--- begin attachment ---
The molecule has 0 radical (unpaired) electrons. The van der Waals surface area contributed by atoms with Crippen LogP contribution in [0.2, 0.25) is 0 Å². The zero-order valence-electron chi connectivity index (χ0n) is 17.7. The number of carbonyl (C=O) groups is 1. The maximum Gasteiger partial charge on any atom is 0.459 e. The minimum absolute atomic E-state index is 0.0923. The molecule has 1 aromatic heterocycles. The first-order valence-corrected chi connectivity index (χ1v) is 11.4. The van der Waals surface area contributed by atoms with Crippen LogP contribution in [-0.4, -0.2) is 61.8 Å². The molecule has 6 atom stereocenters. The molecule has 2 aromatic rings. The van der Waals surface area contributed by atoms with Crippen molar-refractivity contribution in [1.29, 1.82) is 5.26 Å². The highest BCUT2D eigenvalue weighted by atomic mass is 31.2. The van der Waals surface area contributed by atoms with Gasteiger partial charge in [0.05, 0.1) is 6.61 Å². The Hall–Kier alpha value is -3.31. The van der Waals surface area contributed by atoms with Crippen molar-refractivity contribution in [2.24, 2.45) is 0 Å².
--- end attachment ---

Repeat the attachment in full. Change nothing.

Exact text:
The molecule has 0 radical (unpaired) electrons. The van der Waals surface area contributed by atoms with Crippen LogP contribution in [0.2, 0.25) is 0 Å². The zero-order valence-electron chi connectivity index (χ0n) is 17.7. The number of carbonyl (C=O) groups is 1. The maximum Gasteiger partial charge on any atom is 0.459 e. The minimum absolute atomic E-state index is 0.0923. The molecule has 1 aromatic heterocycles. The first-order valence-corrected chi connectivity index (χ1v) is 11.4. The van der Waals surface area contributed by atoms with Crippen LogP contribution in [-0.4, -0.2) is 61.8 Å². The molecule has 6 atom stereocenters. The molecule has 2 aromatic rings. The van der Waals surface area contributed by atoms with Crippen molar-refractivity contribution in [1.29, 1.82) is 5.26 Å². The highest BCUT2D eigenvalue weighted by atomic mass is 31.2. The van der Waals surface area contributed by atoms with Gasteiger partial charge in [0.05, 0.1) is 6.61 Å². The Hall–Kier alpha value is -3.31. The van der Waals surface area contributed by atoms with Crippen molar-refractivity contribution in [2.24, 2.45) is 0 Å².